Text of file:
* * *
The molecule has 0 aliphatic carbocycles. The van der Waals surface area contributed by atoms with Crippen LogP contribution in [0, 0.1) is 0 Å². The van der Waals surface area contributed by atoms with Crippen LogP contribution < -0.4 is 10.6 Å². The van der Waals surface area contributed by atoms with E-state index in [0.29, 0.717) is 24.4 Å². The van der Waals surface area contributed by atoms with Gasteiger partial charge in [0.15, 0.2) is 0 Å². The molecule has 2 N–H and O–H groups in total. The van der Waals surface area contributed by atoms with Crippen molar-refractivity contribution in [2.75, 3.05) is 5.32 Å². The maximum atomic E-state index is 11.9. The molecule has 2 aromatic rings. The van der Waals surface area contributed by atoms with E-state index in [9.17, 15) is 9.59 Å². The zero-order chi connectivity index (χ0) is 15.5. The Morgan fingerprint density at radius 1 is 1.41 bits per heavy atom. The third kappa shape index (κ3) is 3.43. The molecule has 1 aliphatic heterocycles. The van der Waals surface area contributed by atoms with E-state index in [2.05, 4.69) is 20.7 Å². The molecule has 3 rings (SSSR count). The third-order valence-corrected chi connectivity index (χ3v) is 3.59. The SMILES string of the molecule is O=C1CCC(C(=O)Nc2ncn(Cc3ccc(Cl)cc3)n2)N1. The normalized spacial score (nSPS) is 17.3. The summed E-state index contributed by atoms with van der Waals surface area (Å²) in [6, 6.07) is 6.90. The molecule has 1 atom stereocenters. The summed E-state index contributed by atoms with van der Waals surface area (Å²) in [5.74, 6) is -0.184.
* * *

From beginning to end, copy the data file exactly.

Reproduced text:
The molecule has 0 aliphatic carbocycles. The van der Waals surface area contributed by atoms with Crippen LogP contribution in [0, 0.1) is 0 Å². The van der Waals surface area contributed by atoms with Crippen LogP contribution < -0.4 is 10.6 Å². The van der Waals surface area contributed by atoms with E-state index in [0.29, 0.717) is 24.4 Å². The van der Waals surface area contributed by atoms with Gasteiger partial charge in [0.15, 0.2) is 0 Å². The molecule has 2 N–H and O–H groups in total. The van der Waals surface area contributed by atoms with Crippen molar-refractivity contribution in [2.75, 3.05) is 5.32 Å². The maximum atomic E-state index is 11.9. The molecule has 2 aromatic rings. The van der Waals surface area contributed by atoms with E-state index in [9.17, 15) is 9.59 Å². The zero-order chi connectivity index (χ0) is 15.5. The Morgan fingerprint density at radius 1 is 1.41 bits per heavy atom. The third kappa shape index (κ3) is 3.43. The molecule has 1 aliphatic heterocycles. The van der Waals surface area contributed by atoms with E-state index in [2.05, 4.69) is 20.7 Å². The molecule has 3 rings (SSSR count). The third-order valence-corrected chi connectivity index (χ3v) is 3.59. The SMILES string of the molecule is O=C1CCC(C(=O)Nc2ncn(Cc3ccc(Cl)cc3)n2)N1. The normalized spacial score (nSPS) is 17.3. The summed E-state index contributed by atoms with van der Waals surface area (Å²) in [6, 6.07) is 6.90. The molecule has 1 atom stereocenters. The summed E-state index contributed by atoms with van der Waals surface area (Å²) in [5.74, 6) is -0.184.